What is “Respect” in Regards to Childcare?

From RESPECT is Key to Baby Development, by Joy Horowitz, an article discussing Emmi Pickler’s approach to infant care:

Respect.  When the subject is mentioned, pediatrician Emmi Pikler sticks out her tongue.  It is not a sign of displeasure from the distinguished 79-year-old infant specialist, but an imitation of a baby’s first rejecting movement, an early signal from the child of having had enough to eat.  Disrespectful parents, Pikler says, might never see or understand that gesture.

Respect.  It is the key to Pikler’s philosophy of infant care, one that forbids a doctor’s examining a crying child until calm, that promotes treating the infant as an active participant rather than a passive recipient when it is diapered, fed and dressed.  “One has only to expect the child will cooperate,”  Pikler says, smiling, her English heavily accented by her native Hungarian.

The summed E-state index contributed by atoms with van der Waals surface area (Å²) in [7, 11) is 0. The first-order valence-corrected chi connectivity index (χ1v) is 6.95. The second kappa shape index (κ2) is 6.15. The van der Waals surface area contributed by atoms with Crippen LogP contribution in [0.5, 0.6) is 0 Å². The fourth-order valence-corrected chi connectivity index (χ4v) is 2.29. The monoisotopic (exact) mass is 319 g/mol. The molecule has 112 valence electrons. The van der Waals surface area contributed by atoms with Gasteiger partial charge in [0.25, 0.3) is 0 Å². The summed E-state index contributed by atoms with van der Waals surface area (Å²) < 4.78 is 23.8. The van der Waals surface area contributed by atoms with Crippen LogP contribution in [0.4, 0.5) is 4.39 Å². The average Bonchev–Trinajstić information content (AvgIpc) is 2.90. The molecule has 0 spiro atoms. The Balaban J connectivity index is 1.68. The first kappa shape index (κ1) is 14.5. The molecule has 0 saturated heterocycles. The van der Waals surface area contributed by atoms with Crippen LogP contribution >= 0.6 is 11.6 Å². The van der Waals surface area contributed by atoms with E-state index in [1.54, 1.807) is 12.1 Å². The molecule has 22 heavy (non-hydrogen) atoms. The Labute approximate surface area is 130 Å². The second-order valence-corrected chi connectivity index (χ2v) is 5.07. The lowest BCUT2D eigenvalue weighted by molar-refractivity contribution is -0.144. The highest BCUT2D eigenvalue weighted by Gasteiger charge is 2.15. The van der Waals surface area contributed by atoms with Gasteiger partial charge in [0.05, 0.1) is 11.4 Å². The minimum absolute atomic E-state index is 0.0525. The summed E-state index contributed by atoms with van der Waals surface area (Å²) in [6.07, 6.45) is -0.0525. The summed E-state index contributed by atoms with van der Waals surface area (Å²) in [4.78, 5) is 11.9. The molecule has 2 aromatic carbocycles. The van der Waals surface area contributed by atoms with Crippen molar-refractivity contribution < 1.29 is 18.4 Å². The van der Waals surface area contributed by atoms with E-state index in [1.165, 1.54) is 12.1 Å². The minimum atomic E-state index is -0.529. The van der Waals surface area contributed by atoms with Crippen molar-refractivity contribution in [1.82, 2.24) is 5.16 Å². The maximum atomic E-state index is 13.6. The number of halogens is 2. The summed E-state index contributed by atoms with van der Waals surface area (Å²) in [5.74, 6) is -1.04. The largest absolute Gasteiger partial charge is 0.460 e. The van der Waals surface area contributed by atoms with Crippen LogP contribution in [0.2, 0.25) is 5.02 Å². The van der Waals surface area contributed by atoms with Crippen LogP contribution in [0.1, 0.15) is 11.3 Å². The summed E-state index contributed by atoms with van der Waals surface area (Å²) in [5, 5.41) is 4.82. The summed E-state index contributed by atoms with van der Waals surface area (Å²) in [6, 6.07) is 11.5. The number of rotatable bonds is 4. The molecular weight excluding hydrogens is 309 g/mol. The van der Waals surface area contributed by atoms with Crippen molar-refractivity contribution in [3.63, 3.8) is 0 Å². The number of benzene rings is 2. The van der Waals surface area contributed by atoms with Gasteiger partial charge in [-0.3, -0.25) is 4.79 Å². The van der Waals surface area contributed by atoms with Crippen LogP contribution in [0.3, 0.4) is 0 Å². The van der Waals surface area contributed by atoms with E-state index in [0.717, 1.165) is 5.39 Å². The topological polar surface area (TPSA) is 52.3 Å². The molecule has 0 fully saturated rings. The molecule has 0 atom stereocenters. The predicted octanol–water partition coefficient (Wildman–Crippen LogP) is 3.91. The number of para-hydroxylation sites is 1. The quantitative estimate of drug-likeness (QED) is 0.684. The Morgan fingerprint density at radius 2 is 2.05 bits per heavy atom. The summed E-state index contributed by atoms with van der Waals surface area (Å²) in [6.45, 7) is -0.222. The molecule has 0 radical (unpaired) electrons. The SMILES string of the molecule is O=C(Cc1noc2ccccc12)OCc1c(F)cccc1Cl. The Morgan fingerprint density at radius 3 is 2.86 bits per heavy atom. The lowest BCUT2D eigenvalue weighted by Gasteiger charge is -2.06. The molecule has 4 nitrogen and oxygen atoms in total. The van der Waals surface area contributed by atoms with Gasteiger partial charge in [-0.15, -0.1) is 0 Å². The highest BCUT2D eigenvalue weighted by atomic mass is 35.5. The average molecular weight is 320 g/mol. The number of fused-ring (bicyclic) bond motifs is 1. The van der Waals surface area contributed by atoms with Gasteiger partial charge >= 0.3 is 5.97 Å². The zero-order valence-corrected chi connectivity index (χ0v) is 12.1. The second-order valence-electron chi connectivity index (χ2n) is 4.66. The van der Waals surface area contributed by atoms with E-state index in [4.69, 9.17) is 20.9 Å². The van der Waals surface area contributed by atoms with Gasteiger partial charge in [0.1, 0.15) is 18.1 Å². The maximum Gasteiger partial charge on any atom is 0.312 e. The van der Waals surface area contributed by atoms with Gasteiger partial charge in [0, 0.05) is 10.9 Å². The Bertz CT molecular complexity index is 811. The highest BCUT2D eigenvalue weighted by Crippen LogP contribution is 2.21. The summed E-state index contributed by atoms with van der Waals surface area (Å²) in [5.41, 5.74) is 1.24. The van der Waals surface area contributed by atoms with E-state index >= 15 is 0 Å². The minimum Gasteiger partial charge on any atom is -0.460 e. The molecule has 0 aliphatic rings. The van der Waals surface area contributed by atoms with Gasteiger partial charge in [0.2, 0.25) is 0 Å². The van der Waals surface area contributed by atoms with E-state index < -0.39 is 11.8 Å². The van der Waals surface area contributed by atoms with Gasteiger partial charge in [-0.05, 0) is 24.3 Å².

Respect. It demands early free movement that is not interfered with by parents or caretakers.  Pikler says, so that a baby can fully develop a capacity to solve problems and take the initiative on his own.   By letting the infant develop at his own rate, Pikler adds, the baby chooses how to move and what to play with rather than being pushed to sit, stand or walk before he is ready.

She continues, discussing the tendency many adults have to overstimulate children. 

“Stimulation,” Pikler explains, “is usually extra stimulation.  For an infant, the whole surrounding is stimulation. Each toy, each new movement is stimulations because it is new and has to be learned.  When an adult interferes, it is extra stimulation—more than is needed for an infant or small child.”

Challenging, threatening and demanding for many parents, Emmi Pikler’s idea about treating infants with the same respect accorded adults and older children require most people to rethink the way they deal with children.


RESPECT is Key to Baby Development, by Joy Horowitz